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Clara's War: One Girl's Story of Survival    by Clara Kramer & Stephen Glantz order for
Clara's War
by Clara Kramer
Order:  USA  Can
Ecco, 2009 (2009)
Hardcover, e-Book

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* * *   Reviewed by Rheta Van Winkle

Clara's War is a true story about the survival of a small group of Polish Jews who lived in a small town in South Eastern Poland during World War II. Zolkiew had a population of about 5000 Jewish families in 1939 when the war began to affect Poland, and this town 'had a tradition of tolerance that dated back to Jan Sobieski, the legendary king of Poland, saviour of Europe, who had defeated the Turks in the Battle of Vienna' in the 16th century. As a child, Clara had many friends among the non-Jewish population, as did her family. She lived in a multi-family home with her parents, sister, grandparents, and several aunts and uncles. There was another aunt, uncle, and two small cousins living nearby. There was also a ghetto in Zolkiew, but we don't learn of its existence until after the troubles begin.

Clara's family was well-off, as her father ran an oil-press factory with two neighbors, Mr. Melman and Mr. Patrontasche. This factory was so important to the local economy that even as other Jewish families - including Clara's grandmother and the family of her aunt Rosa, who had fled from their home on the other side of Poland - were sent away to Siberia during the brief pact between Russia and Germany, Clara's family, the Melmans, and the Patrontasches, were somewhat protected. As Clara tells her story, though, we see how insidious the campaign against the Jewish people was in Zolkiew, as it was in all the other areas that Germany eventually occupied. First a few people were sent to Siberia, then when the Germans came, most of the Jews were sent into the ghetto to live, and then they started being sent away on trains, as well as being shot in the streets.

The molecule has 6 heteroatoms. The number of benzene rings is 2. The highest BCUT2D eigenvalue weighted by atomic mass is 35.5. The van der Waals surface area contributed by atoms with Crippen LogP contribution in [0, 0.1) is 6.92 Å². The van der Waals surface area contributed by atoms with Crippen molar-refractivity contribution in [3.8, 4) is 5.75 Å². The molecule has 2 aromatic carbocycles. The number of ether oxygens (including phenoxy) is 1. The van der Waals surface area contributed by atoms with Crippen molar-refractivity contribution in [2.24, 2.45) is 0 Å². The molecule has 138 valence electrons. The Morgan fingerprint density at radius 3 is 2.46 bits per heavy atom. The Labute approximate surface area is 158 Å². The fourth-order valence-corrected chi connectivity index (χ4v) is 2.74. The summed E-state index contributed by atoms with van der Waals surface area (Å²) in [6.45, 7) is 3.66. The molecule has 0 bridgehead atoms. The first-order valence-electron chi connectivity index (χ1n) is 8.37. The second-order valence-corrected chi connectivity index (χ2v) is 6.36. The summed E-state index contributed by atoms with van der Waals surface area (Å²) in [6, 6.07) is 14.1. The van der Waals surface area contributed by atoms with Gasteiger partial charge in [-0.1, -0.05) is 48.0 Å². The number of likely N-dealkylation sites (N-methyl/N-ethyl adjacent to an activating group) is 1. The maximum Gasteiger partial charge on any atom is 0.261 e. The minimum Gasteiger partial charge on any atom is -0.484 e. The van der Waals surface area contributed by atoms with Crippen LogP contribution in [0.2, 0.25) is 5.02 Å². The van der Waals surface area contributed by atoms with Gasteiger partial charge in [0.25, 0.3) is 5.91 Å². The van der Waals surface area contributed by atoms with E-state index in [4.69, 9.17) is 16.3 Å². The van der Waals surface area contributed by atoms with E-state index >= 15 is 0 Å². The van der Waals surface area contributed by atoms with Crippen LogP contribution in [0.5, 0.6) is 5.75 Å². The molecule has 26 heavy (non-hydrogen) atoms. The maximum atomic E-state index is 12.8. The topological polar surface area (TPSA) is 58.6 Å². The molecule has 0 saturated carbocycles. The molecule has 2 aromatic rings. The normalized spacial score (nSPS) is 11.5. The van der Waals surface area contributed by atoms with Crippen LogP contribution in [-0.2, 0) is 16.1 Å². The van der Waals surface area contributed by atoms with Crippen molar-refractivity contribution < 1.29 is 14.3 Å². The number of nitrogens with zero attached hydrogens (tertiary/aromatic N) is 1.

These three families had the foresight to dig a bunker out beneath the Melmans' house, where they hid for a few days while the Germans rampaged and killed many people. The bunker was so small at that point that there was just enough room for them to lie down or sit, all cramped together. They begin to make it larger, while Clara's father looks frantically for a way for them to leave the town or, later when that becomes totally impossible, for someone to hide them. When they have almost lost hope, Valentine Beck, the ne'er-do-well husband of their former maid, offers to watch over them as they hide in the bunker, now enlarged, but still dirty and cramped. The Becks move into the Melmans' house, and so begins their fearful life underground.

This is a book that is hard to read because of the graphic story of the inhumanity of one set of people to another, but it is also hard to put down. We care so much about Clara and her family, and about the others who are in danger on the outside and those sheltering in the bunker, also in danger, but with at least a chance to survive. Mr. Beck is an alcoholic and the marriage of the Becks is strained by his drinking as well as by the affairs he has with other women. Clara kept a diary during the terrible time they all lived in the bunker, and she has written a breathtaking story about her experiences and how they survived and lived to tell the tale. By the end of the war, the 5000 Jews in Zolkiew had been reduced to 50.

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